That’s the power of the movement built on starfish principles.  The regeneration of his Way wherever we are each day.

In the name of the life-giving Father, the life-redeeming Son, and the life-sustaining Spirit, Amen.

© Copyright JMN – 2017  (All rights reserved.)

. . . A Time to Heal

A Sermon for 19 June 2015 – 5th Sunday after Pentecost

A reading from the gospel of Luke 8:26-39. Listen for God’s word to us.

“Then they arrived at the country of the Gerasenes, which is opposite Galilee. As he stepped out on land, a man of the city who had demons met him. For a long time he had worn no clothes, and he did not live in a house but in the tombs. When he saw Jesus, he fell down before him and shouted at the top of his voice, “What have you to do with me, Jesus, Son of the Most High God? I beg you, do not torment me” — for Jesus had commanded the unclean spirit to come out of the man. (For many times it had seized him; he was kept under guard and bound with chains and shackles, but he would break the bonds and be driven by the demon into the wilds.) Jesus then asked him, “What is your name?” He said, “Legion”; for many demons had entered him. They begged him not to order them to go back into the abyss. Now there on the hillside a large herd of swine was feeding; and the demons begged Jesus to let them enter these. So he gave them permission. Then the demons came out of the man and entered the swine, and the herd rushed down the steep bank into the lake and was drowned. When the swineherds saw what had happened, they ran off and told it in the city and in the country. Then people came out to see what had happened, and when they came to Jesus, they found the man from whom the demons had gone sitting at the feet of Jesus, clothed and in his right mind. And they were afraid. Those who had seen it told them how the one who had been possessed by demons had been healed. Then all the people of the surrounding country of the Gerasenes asked Jesus to leave them; for they were seized with great fear. So he got into the boat and returned. The man from whom the demons had gone begged that he might be with him; but Jesus sent him away, saying, “Return to your home, and declare how much God has done for you.” So he went away, proclaiming throughout the city how much Jesus had done for him.”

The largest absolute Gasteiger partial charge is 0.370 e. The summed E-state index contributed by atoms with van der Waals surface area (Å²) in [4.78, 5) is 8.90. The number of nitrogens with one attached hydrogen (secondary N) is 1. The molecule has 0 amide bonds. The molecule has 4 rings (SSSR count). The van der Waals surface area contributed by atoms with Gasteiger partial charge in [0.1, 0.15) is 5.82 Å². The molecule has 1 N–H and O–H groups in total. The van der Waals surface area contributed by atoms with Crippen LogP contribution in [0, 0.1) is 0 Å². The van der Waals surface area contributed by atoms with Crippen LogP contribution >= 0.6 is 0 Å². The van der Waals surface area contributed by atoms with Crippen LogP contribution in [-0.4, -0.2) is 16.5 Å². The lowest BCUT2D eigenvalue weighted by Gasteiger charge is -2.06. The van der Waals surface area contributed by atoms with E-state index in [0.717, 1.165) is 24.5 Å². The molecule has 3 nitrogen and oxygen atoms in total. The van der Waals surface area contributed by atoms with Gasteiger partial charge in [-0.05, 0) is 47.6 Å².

This is the word of God for the people of God. Thanks be to God!

 

Amid all the disturbing news this week – not only the deaths that have occurred in this congregation, but also the tragic events in our nation and world; did you catch the clip about Phoebe? Phoebe is a dog from Fort Worth, Texas. In the past 18 months, Phoebe has logged 236 visitation hours at eight different hospitals in the Fort Worth area. Though it looks simple, her owner attests Phoebe received extensive training for a year and a half before being set loose in local hospitals. Phoebe is a golden retriever, known to be an extra sensitive dog bread. But she’s not entirely unique. It’s long been understood that dogs have incredible healing powers. Let one curl up near you for a little bit. As it settles in, possibly nudging your hand with its wet nose to ensure you will stroke its beautiful coat or pat its head right above those milky chocolate eyes, it’s likely your heart rate immediately will drop. Before you know it, any swirling anxieties within will calm. With such a beautiful creature relaxing at your side, most every human being will find their own cares melting away.